CYBERSPACE—Despite outages to voice, text messaging and data services Tuesday that affected nearly 2 million people, or 5 percent, of its subscribers, T-Mobile apparently provides its customers with special benefits that the other mobile-wireless carriers do not seem to offer ... yet. Like pictures of topless women with the bill.
It is unclear exactly how many subscribers are receiving the windfall, but Andrew surely is. He told The Consumerist that a recent perusal of his online bill was, well, an eye-popping experience.
"This past weekend, I received a e-mail from [T-Mobile] saying that my new bill was ready to be viewed and paid for," he wrote the consumer-obsessed website. "Being the expeditious person that I am, I logged in to T-Mobile's website, whipped out my trusty credit card, and paid my bill online that same day. In doing so, I made a mental note to print out a copy of the bill for my records on Monday morning when I got to work (where I have a printer access). A little on the anal-retentive side, I'd agree with you, but whatever.
"Anyways," he continued, "I logged into the T-Mobile website this morning to do all of this, and attached to this e-mail is a screen shot of my profile page after I finished logging in. Notice anything odd at the bottom of the page, perhaps in the right hand side of the screen, where it says "Connect with MobileLife"? ;)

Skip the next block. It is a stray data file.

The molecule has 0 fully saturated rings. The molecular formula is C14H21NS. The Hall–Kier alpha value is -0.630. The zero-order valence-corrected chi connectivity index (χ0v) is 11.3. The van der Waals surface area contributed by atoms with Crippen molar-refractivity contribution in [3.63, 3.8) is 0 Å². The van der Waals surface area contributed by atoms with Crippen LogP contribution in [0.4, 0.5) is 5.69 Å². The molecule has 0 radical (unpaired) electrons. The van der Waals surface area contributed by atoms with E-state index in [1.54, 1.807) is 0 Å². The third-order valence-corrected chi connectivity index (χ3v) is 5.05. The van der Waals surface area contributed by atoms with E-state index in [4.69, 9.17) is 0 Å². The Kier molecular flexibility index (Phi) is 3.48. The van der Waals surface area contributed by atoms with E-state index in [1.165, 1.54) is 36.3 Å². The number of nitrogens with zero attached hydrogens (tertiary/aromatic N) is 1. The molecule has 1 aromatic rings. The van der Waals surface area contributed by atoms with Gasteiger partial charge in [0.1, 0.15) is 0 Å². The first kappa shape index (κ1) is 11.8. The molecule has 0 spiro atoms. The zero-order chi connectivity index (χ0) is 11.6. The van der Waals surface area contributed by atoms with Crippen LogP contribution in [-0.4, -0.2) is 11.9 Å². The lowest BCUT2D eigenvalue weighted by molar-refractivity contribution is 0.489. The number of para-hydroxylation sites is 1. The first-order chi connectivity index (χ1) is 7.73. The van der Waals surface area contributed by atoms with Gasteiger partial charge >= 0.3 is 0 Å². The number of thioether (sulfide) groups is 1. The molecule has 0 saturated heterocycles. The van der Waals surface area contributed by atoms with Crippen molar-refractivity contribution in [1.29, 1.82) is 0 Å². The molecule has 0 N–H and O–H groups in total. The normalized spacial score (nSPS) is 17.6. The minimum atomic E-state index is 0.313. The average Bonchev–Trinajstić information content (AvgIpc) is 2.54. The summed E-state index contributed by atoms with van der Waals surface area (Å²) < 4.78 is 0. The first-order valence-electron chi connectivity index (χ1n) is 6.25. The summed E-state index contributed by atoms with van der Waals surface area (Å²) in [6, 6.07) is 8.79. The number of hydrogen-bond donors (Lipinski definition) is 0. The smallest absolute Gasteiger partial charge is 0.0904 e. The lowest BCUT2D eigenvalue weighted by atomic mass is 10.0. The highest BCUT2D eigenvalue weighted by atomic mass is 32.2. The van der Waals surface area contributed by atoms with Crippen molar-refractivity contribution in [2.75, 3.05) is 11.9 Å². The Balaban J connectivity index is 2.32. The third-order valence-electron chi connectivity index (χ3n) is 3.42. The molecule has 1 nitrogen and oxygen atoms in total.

"I assure you," he concludes, "that I don't upload pictures of topless women to my T-Mobile account, and that those pictures weren't from my camera phone (which I don't use, and even if I did, look at what type of phone I have! That crappy Razr couldn't take anywhere near that sort of clarity that those shots provide.)"
The Consumerist sent the pics to T-Mobile for an explanation. The carrier seemed oblivious—"T-Mobile is looking into it and investigating the situation"—and then responded with the strangest response when asked if they had heard of such an incident happening before. "Not common," they replied, which would seem to imply that it's not entirely uncommon.
That does it. Switching from Sprint this afternoon.
After more reports surfaced of customers receiving what some are calling "pornographic" images with their online bills, T-Mobile responded with the following statement, sent to DailyTech.com:
T-Mobile is aware of reports from a few customers who have seen inappropriate or unwanted pictures in their online "MyAlbum" section within their MyT-Mobile account. We are taking these reports seriously and actively investigating these issues.
Our initial analysis of the reports leads us to believe that pictures were likely sent to some customers' mobile number by a third party, whether the customers knew the sender or not. If a customer has not had picture messaging enabled on their handset, a picture sent to them may be delivered only to their online MyAlbum account. For this reason, some customers are surprised when they see the picture for the first time in their MyT-Mobile account.
We will continue to investigate the reports but if customers would like to avoid receiving picture messages in the future they can explore using T-Mobile’s Message Blocking features which are accessed through their MyT-Mobile account online.
(Photo: Not the T-Mobile titties)